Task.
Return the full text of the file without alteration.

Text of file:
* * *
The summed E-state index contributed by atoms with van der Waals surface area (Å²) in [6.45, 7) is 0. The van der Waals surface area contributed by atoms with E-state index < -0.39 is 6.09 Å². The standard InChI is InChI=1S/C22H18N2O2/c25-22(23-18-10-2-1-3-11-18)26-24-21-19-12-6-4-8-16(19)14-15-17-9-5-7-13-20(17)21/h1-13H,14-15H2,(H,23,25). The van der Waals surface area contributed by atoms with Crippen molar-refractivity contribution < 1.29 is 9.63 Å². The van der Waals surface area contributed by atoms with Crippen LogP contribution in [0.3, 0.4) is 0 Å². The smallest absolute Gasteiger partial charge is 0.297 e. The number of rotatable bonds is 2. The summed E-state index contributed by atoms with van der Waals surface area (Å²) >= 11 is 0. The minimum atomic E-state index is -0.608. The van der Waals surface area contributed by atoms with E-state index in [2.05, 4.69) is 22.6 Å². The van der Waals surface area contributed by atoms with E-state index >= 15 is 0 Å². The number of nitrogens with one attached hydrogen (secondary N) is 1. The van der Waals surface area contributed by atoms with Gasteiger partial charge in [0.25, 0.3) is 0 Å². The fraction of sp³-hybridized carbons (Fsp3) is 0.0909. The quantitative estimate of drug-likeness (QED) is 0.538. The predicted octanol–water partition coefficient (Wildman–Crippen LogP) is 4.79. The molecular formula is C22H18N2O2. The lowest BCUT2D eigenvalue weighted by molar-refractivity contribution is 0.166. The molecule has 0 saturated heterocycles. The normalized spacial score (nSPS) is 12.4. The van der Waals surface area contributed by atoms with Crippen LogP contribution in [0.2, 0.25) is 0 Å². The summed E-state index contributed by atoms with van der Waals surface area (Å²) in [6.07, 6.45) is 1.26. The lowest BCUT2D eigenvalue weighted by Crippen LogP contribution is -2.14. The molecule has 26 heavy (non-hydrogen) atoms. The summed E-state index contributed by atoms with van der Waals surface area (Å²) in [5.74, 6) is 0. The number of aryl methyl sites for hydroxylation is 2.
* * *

The summed E-state index contributed by atoms with van der Waals surface area (Å²) in [6.45, 7) is 0. The van der Waals surface area contributed by atoms with E-state index < -0.39 is 6.09 Å². The standard InChI is InChI=1S/C22H18N2O2/c25-22(23-18-10-2-1-3-11-18)26-24-21-19-12-6-4-8-16(19)14-15-17-9-5-7-13-20(17)21/h1-13H,14-15H2,(H,23,25). The van der Waals surface area contributed by atoms with Crippen molar-refractivity contribution < 1.29 is 9.63 Å². The van der Waals surface area contributed by atoms with Crippen LogP contribution in [0.3, 0.4) is 0 Å². The smallest absolute Gasteiger partial charge is 0.297 e. The number of rotatable bonds is 2. The summed E-state index contributed by atoms with van der Waals surface area (Å²) >= 11 is 0. The minimum atomic E-state index is -0.608. The van der Waals surface area contributed by atoms with E-state index in [2.05, 4.69) is 22.6 Å². The van der Waals surface area contributed by atoms with E-state index >= 15 is 0 Å². The number of nitrogens with one attached hydrogen (secondary N) is 1. The van der Waals surface area contributed by atoms with Gasteiger partial charge in [0.25, 0.3) is 0 Å². The fraction of sp³-hybridized carbons (Fsp3) is 0.0909. The quantitative estimate of drug-likeness (QED) is 0.538. The predicted octanol–water partition coefficient (Wildman–Crippen LogP) is 4.79. The molecular formula is C22H18N2O2. The lowest BCUT2D eigenvalue weighted by molar-refractivity contribution is 0.166. The molecule has 0 saturated heterocycles. The normalized spacial score (nSPS) is 12.4. The van der Waals surface area contributed by atoms with Crippen LogP contribution in [0.2, 0.25) is 0 Å². The summed E-state index contributed by atoms with van der Waals surface area (Å²) in [6.07, 6.45) is 1.26. The lowest BCUT2D eigenvalue weighted by Crippen LogP contribution is -2.14. The molecule has 26 heavy (non-hydrogen) atoms. The summed E-state index contributed by atoms with van der Waals surface area (Å²) in [5.74, 6) is 0. The number of aryl methyl sites for hydroxylation is 2.